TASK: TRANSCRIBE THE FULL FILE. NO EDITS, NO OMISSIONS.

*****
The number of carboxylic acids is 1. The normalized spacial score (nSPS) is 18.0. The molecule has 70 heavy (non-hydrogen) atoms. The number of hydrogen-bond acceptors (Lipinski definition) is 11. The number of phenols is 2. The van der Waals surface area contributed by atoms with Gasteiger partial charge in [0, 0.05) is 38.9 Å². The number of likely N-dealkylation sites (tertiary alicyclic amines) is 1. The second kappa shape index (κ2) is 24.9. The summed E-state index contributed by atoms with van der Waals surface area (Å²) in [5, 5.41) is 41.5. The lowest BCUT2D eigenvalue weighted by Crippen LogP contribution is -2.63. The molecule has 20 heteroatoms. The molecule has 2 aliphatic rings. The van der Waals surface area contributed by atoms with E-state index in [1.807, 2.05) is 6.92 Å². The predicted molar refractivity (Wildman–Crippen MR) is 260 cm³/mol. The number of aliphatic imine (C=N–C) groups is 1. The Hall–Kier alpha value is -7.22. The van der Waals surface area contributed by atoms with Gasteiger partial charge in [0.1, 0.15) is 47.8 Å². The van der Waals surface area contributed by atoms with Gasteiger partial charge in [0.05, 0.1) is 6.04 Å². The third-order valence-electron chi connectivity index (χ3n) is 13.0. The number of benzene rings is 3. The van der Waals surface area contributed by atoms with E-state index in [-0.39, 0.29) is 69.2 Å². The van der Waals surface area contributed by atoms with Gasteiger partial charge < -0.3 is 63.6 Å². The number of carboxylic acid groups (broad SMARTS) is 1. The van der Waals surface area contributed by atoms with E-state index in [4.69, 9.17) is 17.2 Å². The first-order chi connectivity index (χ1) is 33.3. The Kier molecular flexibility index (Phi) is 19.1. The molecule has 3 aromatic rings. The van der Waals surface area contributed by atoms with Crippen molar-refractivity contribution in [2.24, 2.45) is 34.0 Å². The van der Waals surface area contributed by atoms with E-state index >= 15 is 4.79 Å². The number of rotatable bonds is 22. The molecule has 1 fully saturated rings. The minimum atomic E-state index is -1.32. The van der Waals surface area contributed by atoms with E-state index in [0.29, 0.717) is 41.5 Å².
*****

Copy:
The number of carboxylic acids is 1. The normalized spacial score (nSPS) is 18.0. The molecule has 70 heavy (non-hydrogen) atoms. The number of hydrogen-bond acceptors (Lipinski definition) is 11. The number of phenols is 2. The van der Waals surface area contributed by atoms with Gasteiger partial charge in [0, 0.05) is 38.9 Å². The number of likely N-dealkylation sites (tertiary alicyclic amines) is 1. The second kappa shape index (κ2) is 24.9. The summed E-state index contributed by atoms with van der Waals surface area (Å²) in [5, 5.41) is 41.5. The lowest BCUT2D eigenvalue weighted by Crippen LogP contribution is -2.63. The molecule has 20 heteroatoms. The molecule has 2 aliphatic rings. The van der Waals surface area contributed by atoms with E-state index in [1.807, 2.05) is 6.92 Å². The predicted molar refractivity (Wildman–Crippen MR) is 260 cm³/mol. The number of aliphatic imine (C=N–C) groups is 1. The Hall–Kier alpha value is -7.22. The van der Waals surface area contributed by atoms with Gasteiger partial charge in [0.1, 0.15) is 47.8 Å². The van der Waals surface area contributed by atoms with Gasteiger partial charge in [0.05, 0.1) is 6.04 Å². The third-order valence-electron chi connectivity index (χ3n) is 13.0. The number of benzene rings is 3. The van der Waals surface area contributed by atoms with E-state index in [-0.39, 0.29) is 69.2 Å². The van der Waals surface area contributed by atoms with Gasteiger partial charge < -0.3 is 63.6 Å². The number of carboxylic acid groups (broad SMARTS) is 1. The van der Waals surface area contributed by atoms with E-state index in [4.69, 9.17) is 17.2 Å². The first-order chi connectivity index (χ1) is 33.3. The Kier molecular flexibility index (Phi) is 19.1. The molecule has 3 aromatic rings. The van der Waals surface area contributed by atoms with Crippen molar-refractivity contribution in [2.24, 2.45) is 34.0 Å². The van der Waals surface area contributed by atoms with E-state index >= 15 is 4.79 Å². The number of rotatable bonds is 22. The molecule has 1 fully saturated rings. The minimum atomic E-state index is -1.32. The van der Waals surface area contributed by atoms with E-state index in [0.29, 0.717) is 41.5 Å².